Eventually, treats were put out for Santa and all the children were tucked snug in their beds.  Unfortunately, Sedona had been complaining of a sore throat on Christmas Eve and she woke up in the middle of the night not feeling well.  She's definitely sick and has a high fever today.  The excitement of waiting for Christmas will not be diminished by illness though.  Early in the morning, we were all back downstairs to see what Santa left in our stockings.


Lots of fun things like jamba juice gift cards, a yo-yo, training chopsticks, bows and chewing gum.  But, by far, the most excited child was Sedona.  That's because a big green lizard was hanging out of the top of her stocking.  She had been looking over these rubbery, squishy lizards at the toy store a while back and Santa must have been paying attention.  She was SO excited to see that lizard and carried it around all day long.  
She has named it Draco.  The only bad thing is Secora sure wishes it was HER lizard.  We might need to try to happen across one at the store one day so she can get one too.

With all of the presents and stockings opened and new toys spread all over the living room, it was time to put the cinnamon rolls in the oven.  I make them on Christmas Eve and put them in the refrigerator.  In the morning, they just need to be baked and we have ooey gooey fresh cinnamon rolls as a Christmas morning treat.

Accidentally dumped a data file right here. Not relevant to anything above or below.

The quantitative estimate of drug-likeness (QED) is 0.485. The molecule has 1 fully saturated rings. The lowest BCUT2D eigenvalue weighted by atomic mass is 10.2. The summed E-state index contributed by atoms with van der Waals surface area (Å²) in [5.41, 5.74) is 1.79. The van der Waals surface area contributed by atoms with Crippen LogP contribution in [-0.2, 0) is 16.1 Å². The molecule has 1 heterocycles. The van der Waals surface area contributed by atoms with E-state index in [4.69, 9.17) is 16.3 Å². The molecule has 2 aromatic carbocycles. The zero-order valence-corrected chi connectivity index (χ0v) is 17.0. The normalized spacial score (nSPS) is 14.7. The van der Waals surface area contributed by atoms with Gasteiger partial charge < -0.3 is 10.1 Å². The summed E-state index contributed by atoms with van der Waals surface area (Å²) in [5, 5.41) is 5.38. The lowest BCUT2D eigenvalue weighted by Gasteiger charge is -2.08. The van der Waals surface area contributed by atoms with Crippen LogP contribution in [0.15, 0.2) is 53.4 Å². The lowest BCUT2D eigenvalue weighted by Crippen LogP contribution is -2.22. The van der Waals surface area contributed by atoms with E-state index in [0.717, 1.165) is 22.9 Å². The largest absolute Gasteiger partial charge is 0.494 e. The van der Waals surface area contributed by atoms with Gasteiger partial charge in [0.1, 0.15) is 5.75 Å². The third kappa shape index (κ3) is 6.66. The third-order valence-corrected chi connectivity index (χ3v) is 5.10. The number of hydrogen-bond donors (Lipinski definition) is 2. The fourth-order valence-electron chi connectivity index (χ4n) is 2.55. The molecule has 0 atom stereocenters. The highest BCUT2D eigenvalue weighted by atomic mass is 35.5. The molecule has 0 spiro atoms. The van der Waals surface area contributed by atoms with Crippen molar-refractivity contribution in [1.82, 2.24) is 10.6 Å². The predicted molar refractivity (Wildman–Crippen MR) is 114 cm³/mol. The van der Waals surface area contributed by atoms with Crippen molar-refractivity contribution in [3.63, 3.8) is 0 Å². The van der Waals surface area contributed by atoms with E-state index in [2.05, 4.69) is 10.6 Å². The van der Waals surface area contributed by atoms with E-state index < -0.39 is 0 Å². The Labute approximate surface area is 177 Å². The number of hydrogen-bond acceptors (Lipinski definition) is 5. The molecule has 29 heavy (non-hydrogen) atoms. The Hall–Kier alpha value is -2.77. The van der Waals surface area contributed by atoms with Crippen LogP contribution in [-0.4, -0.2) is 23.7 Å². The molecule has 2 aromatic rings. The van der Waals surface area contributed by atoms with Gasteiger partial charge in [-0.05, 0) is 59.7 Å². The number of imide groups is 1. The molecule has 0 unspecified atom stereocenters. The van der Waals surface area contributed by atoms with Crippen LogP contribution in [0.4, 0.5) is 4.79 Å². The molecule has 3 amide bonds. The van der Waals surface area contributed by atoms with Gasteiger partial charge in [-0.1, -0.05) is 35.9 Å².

Hope everyone out there enjoyed the day!

Monday, December 24, 2012

Christmas Round 1

At the beginning of December, we always go to the local holiday parade and the girls always write letters to Santa.  When Santa's float comes at the very end, his helpers pick up the letters, and Santa always writes back.  The really cool thing is that even though Secora can't write a letter yet, she always gets one from Santa just because her sisters mention her.

Sierra still believes, but was getting really worried because a letter wasn't coming.  She was very excited to get this particular piece of mail.
You may remember last year, Secora was excited to get her own mail, but once she saw it was just a piece of paper with words, she pulled the perfect "not impressed" face long before McKayla Maroney made being unimpressed cool.
This year I thought she was completely excited.  Then I looked through the pictures on the camera and caught this gem. 
I do believe she's been studying all those "McKayla is not impressed" memes and practicing just for this moment.

We also celebrated Christmas with my parents and brother over the weekend.  It seems like an awful lot of presents, but for 11 people, including 5 kids, I think we did a pretty good job of keeping things under control.
Sedona could barely wait for the presents to be handed out